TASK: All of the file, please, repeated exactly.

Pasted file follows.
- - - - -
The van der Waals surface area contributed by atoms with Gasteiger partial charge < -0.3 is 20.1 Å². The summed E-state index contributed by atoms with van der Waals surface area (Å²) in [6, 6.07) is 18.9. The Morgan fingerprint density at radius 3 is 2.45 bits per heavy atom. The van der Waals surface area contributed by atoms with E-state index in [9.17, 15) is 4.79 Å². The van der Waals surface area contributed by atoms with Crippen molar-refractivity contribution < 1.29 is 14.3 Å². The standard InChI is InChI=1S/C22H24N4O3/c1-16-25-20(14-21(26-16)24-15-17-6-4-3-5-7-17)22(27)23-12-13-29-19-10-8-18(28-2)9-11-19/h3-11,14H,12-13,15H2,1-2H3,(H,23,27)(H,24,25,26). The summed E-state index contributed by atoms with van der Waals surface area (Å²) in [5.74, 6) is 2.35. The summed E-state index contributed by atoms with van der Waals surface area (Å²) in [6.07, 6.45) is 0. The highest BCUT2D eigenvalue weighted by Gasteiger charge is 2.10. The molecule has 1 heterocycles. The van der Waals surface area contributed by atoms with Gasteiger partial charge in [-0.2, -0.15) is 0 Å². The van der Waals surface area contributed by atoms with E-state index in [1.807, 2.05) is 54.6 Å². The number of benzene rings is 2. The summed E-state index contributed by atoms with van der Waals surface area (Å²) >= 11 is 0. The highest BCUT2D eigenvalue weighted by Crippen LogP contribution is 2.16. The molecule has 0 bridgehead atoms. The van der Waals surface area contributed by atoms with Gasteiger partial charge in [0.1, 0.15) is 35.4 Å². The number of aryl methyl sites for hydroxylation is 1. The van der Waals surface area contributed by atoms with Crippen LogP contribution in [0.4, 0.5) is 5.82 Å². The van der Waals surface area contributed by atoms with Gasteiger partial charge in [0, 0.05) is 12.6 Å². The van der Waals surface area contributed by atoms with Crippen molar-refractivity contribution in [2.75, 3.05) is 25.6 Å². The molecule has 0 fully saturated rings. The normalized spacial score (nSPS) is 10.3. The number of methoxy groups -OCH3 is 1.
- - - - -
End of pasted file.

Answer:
The van der Waals surface area contributed by atoms with Gasteiger partial charge < -0.3 is 20.1 Å². The summed E-state index contributed by atoms with van der Waals surface area (Å²) in [6, 6.07) is 18.9. The Morgan fingerprint density at radius 3 is 2.45 bits per heavy atom. The van der Waals surface area contributed by atoms with E-state index in [9.17, 15) is 4.79 Å². The van der Waals surface area contributed by atoms with Crippen molar-refractivity contribution < 1.29 is 14.3 Å². The standard InChI is InChI=1S/C22H24N4O3/c1-16-25-20(14-21(26-16)24-15-17-6-4-3-5-7-17)22(27)23-12-13-29-19-10-8-18(28-2)9-11-19/h3-11,14H,12-13,15H2,1-2H3,(H,23,27)(H,24,25,26). The summed E-state index contributed by atoms with van der Waals surface area (Å²) in [5.74, 6) is 2.35. The summed E-state index contributed by atoms with van der Waals surface area (Å²) in [6.07, 6.45) is 0. The highest BCUT2D eigenvalue weighted by Gasteiger charge is 2.10. The molecule has 1 heterocycles. The van der Waals surface area contributed by atoms with Gasteiger partial charge in [-0.2, -0.15) is 0 Å². The van der Waals surface area contributed by atoms with E-state index in [1.807, 2.05) is 54.6 Å². The number of benzene rings is 2. The summed E-state index contributed by atoms with van der Waals surface area (Å²) >= 11 is 0. The highest BCUT2D eigenvalue weighted by Crippen LogP contribution is 2.16. The molecule has 0 bridgehead atoms. The van der Waals surface area contributed by atoms with Gasteiger partial charge in [0.1, 0.15) is 35.4 Å². The number of aryl methyl sites for hydroxylation is 1. The van der Waals surface area contributed by atoms with Crippen LogP contribution in [0.4, 0.5) is 5.82 Å². The van der Waals surface area contributed by atoms with Gasteiger partial charge in [0, 0.05) is 12.6 Å². The van der Waals surface area contributed by atoms with Crippen molar-refractivity contribution in [2.75, 3.05) is 25.6 Å². The molecule has 0 fully saturated rings. The normalized spacial score (nSPS) is 10.3. The number of methoxy groups -OCH3 is 1.